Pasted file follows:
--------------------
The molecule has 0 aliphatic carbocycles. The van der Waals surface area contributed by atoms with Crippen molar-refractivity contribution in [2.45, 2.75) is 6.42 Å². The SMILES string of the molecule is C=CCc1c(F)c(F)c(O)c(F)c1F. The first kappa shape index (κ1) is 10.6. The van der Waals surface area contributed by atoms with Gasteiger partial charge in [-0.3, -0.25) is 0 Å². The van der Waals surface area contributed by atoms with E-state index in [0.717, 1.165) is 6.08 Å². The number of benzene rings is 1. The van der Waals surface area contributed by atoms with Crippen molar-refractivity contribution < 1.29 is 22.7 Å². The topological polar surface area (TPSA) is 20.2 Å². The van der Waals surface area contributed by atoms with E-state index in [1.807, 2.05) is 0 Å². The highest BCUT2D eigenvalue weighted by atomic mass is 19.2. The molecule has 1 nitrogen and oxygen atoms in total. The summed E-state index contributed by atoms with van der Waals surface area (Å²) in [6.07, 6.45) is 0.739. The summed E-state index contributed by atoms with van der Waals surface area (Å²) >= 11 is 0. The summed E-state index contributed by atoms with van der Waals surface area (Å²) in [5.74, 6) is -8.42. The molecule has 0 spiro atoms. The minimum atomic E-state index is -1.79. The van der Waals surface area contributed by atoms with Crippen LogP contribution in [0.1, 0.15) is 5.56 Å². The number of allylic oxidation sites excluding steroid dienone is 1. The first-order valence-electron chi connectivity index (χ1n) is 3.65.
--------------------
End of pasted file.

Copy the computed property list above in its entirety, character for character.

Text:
The molecule has 0 aliphatic carbocycles. The van der Waals surface area contributed by atoms with Crippen molar-refractivity contribution in [2.45, 2.75) is 6.42 Å². The SMILES string of the molecule is C=CCc1c(F)c(F)c(O)c(F)c1F. The first kappa shape index (κ1) is 10.6. The van der Waals surface area contributed by atoms with Gasteiger partial charge in [-0.3, -0.25) is 0 Å². The van der Waals surface area contributed by atoms with E-state index in [0.717, 1.165) is 6.08 Å². The number of benzene rings is 1. The van der Waals surface area contributed by atoms with Crippen molar-refractivity contribution < 1.29 is 22.7 Å². The topological polar surface area (TPSA) is 20.2 Å². The van der Waals surface area contributed by atoms with E-state index in [1.807, 2.05) is 0 Å². The highest BCUT2D eigenvalue weighted by atomic mass is 19.2. The molecule has 1 nitrogen and oxygen atoms in total. The summed E-state index contributed by atoms with van der Waals surface area (Å²) in [6.07, 6.45) is 0.739. The summed E-state index contributed by atoms with van der Waals surface area (Å²) >= 11 is 0. The summed E-state index contributed by atoms with van der Waals surface area (Å²) in [5.74, 6) is -8.42. The molecule has 0 spiro atoms. The minimum atomic E-state index is -1.79. The van der Waals surface area contributed by atoms with Crippen LogP contribution in [0.1, 0.15) is 5.56 Å². The number of allylic oxidation sites excluding steroid dienone is 1. The first-order valence-electron chi connectivity index (χ1n) is 3.65.